The effect of low [Cl−]o was also examined in contractions evoked using wire electrodes (see materials and methods). In soleus muscles, the Cl− effects on peak twitch and tetanic force, potentiation of submaximal tetani, and appearance of a hump during relaxation of the tetanus were similar, regardless of whether muscles were stimulated with plate or wire electrodes. The only difference when using the two stimulation electrodes was that fade at low [Cl−]o was markedly exacerbated with wire electrodes: 0.62 compared with 0.92 for plate electrodes (Fig. 2). In fast-twitch EDL muscles equilibrated at low [Cl−]o, the peak tetanic force at 125 Hz was unaffected at 98 ± 1% (n = 7) of the control value, fade appeared during these 500-ms contractions (0.96 ± 0.01 control vs. 0.70 ± 0.03 at low [Cl−]o, P < 0.05), and the tail of tetanic relaxation was also prolonged (data not shown).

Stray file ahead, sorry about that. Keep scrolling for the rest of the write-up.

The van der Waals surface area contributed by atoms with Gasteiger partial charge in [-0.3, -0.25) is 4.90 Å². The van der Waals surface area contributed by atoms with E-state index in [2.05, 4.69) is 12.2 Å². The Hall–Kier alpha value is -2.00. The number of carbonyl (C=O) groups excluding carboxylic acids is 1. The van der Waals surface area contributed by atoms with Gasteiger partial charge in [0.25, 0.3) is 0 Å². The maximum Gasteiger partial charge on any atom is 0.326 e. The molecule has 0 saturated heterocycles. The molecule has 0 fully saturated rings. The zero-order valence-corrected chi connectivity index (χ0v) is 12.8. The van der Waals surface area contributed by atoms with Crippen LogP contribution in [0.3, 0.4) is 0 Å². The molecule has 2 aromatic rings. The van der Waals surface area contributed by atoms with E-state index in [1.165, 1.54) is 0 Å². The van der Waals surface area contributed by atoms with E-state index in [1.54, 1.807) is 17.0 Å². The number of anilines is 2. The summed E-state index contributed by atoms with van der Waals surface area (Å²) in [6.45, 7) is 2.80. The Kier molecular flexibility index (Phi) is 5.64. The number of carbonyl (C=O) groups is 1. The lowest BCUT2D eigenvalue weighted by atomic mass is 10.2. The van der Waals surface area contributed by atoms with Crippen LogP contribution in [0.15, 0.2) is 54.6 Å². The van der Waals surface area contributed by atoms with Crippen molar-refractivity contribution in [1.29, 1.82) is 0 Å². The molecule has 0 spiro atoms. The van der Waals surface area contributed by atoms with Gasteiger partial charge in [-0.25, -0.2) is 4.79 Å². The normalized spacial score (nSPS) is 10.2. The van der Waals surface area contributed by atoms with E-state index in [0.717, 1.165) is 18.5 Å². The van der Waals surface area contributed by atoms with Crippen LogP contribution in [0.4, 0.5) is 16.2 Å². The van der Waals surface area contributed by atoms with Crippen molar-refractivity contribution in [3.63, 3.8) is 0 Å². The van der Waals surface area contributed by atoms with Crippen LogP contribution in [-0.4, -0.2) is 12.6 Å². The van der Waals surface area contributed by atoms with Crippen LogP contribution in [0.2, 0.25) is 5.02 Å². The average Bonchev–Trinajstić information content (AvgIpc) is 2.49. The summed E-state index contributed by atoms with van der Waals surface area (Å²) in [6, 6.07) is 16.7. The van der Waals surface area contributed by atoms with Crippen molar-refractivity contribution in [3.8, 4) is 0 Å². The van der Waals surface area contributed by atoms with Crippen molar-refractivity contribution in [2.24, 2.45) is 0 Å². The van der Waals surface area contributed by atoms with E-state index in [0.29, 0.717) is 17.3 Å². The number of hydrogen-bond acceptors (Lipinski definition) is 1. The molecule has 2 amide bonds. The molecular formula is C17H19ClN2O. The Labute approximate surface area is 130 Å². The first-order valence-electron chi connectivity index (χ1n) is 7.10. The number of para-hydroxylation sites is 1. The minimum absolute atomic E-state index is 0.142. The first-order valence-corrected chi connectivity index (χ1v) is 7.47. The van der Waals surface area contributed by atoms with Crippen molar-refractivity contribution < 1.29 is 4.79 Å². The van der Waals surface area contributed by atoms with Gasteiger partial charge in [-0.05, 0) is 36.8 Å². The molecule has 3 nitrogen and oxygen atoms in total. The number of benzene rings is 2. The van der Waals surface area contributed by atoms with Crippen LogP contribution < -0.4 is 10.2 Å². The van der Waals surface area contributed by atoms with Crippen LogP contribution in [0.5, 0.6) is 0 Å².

The resting EM of −81 mV was unchanged after equilibration at low [Cl−]o in soleus fibers (Table 1). The only significant effect on single action potential parameters was a minor decrease in overshoot. There was no broadening of the action potential or repetitive firing of action potentials after a single stimulus.
Influence of Low [Cl−]o on Fatigue During Continuous Tetanic Stimulation
The peak force during prolonged tetanic contractions at 50 Hz in soleus muscles was the same in control and low [Cl−]o conditions until ∼10 s, when fatigue became exacerbated at low [Cl−]o. By 40 s, the relative force at low [Cl−]o was 19% less than in the control (Fig. 3A). Fatigue was also assessed at 125 Hz, a frequency thought to induce greater ionic changes than 50 Hz, and it indeed increased the rate of fatigue compared with 50 Hz in the control solution (Fig. 3, A and B). At low [Cl−]o, fatigue was exacerbated early at 125 Hz so that at 10 s, the relative force was 72% compared with 84% for the control (Fig. 3B). However, this effect reversed by 40 s of stimulation, and there was slightly less fatigue at low than at control [Cl−]o.
Influence of Low [Cl−]o on Fatigue During Intermittent Tetanic Stimulation
Soleus muscles (plate electrodes).